Meaning: A small problem can become a huge problem that can cause major damage.

  • “Complaining is the weak man’s weapon.”

    Meaning: Strong people solve problems instead of complaining about them.

  • “Dig the well before you are thirsty.”

    Meaning: Anticipate your needs before you need something.

  • "Give a man a fish and you feed him for a day; teach a man to fish and you feed him for a lifetime."

    Meaning: Teaching people is better in the long run because it gives them the skills to provide for themselves as opposed to you doing things for them.

  • “He who answers is inferior to the one who asks the question.”

    Meaning: It’s better to be curious than knowledgeable.

  • “If you plant grass, you won’t get rice.”

    Meaning: Results match the work you put into them.

  • “It is better to travel ten thousand miles than to read ten thousand books.”

    Meaning: Lived experience is more valuable than enjoying it secondhand.

  • “The fat buffalo will attract the lean buffalo.”

    Meaning: Successful people lead by example.

  • "The old horse in the stable still yearns to run."

    Meaning: Those who are older still have things they would like to accomplish.


Latin American Proverbs

Mexican proverbs are known as dichos or refrenes – “sayings” or “refrains.” Whether they are from Mexico, Central America, or South America, these proverbs are inspirational additions to any conversation.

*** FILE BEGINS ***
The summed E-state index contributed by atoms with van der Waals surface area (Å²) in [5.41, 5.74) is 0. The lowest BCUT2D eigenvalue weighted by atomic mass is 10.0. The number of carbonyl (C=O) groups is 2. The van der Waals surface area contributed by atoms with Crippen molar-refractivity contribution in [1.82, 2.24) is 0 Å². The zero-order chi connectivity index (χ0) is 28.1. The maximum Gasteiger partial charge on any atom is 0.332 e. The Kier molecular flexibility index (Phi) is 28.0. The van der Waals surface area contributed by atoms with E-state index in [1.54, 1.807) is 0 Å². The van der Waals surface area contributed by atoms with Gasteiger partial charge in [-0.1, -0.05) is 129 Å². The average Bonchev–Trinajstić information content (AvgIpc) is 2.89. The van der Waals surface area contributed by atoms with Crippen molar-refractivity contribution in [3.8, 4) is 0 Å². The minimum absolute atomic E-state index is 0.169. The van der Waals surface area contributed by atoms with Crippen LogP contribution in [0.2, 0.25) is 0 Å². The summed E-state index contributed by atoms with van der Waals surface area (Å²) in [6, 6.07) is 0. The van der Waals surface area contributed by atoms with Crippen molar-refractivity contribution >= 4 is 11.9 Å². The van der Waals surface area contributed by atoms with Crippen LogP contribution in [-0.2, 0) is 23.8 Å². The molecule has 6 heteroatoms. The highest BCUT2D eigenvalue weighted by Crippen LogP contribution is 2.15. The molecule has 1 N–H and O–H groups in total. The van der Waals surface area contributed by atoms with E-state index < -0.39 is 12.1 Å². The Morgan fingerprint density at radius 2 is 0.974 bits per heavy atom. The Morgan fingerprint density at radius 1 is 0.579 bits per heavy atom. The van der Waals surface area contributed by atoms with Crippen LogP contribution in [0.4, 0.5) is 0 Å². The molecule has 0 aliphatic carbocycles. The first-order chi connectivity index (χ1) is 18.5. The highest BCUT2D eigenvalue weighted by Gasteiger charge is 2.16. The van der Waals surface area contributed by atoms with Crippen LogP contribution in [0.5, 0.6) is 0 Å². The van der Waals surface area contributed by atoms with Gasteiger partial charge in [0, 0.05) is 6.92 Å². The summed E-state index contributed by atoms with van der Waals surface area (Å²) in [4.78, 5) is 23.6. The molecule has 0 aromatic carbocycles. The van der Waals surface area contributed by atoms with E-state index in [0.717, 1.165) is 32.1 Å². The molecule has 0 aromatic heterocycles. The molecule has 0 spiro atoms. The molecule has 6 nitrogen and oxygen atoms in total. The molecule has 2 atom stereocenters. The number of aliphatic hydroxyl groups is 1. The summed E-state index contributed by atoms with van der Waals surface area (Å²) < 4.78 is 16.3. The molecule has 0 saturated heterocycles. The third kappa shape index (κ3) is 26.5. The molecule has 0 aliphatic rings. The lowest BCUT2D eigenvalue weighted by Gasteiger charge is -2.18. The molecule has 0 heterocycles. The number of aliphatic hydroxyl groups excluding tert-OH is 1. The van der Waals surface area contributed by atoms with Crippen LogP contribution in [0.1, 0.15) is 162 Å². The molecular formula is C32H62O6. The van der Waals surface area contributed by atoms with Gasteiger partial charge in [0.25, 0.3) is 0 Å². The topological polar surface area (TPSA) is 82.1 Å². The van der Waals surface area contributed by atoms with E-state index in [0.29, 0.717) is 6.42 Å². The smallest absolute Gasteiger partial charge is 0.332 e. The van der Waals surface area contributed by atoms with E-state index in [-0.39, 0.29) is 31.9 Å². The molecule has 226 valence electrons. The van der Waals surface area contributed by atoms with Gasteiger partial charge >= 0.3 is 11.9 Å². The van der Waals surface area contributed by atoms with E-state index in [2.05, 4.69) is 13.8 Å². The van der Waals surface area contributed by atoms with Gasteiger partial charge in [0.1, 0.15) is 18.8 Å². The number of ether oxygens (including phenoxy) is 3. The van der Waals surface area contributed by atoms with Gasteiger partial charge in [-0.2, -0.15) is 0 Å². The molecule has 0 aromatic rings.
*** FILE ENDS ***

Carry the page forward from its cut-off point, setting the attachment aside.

• “Both reputation and money are earned slowly and lost quickly.”

    Meaning: It takes a long time to build your reputation and earn money, but not very long to lose either.

  • “I am in a hurry; therefore, I go slowly.”

    Meaning: Working methodically is more productive than rushing.

  • “If you want to dance, pay the musician.”

    Meaning: If you want something to happen, make it happen.

  • “It is better to be by yourself than poorly accompanied.”

    Meaning: Being with the wrong people is worse than being alone.

  • “He who strikes first, strikes twice.”

    Meaning: The person who acts first has the advantage.

  • “No one is a prophet in their own land.”

    Meaning: People tend to value exotic and unfamiliar experiences rather than what they have in their own lives.

  • “Since we cannot get what we like, let us like what we can get.”

    Meaning: Appreciate what you have, even if it’s not very much.

  • “The fruit is known by the tree."

    Meaning: A child’s reputation is determined by their family’s reputation.

  • “To leisurely youth, laborious old age.”

    Meaning: If you waste your time when you’re young, you’ll work harder when you’re old.


Arabic Proverbs

Many Arabic proverbs have made their way into other languages because they are great pieces of advice. See how many of the following Arabic proverbs you’ve heard before.

  • “An army of sheep led by a lion would defeat an army of lions led by a sheep.”

    Meaning: Leadership is the most important factor in success.

  • “Ask your purse what you can buy.”

    Meaning: Don’t spend more money than you have.

  • “Excuses are worse than the original fault.”

    Meaning: Making excuses for a mistake is worse than the mistake itself.

  • “If you build a pit for an enemy, you will fall into it.”

    Meaning: Unkind actions will ultimately harm the person doing them.

  • “Secrets are like birds; when they leave your hand, they take flight.”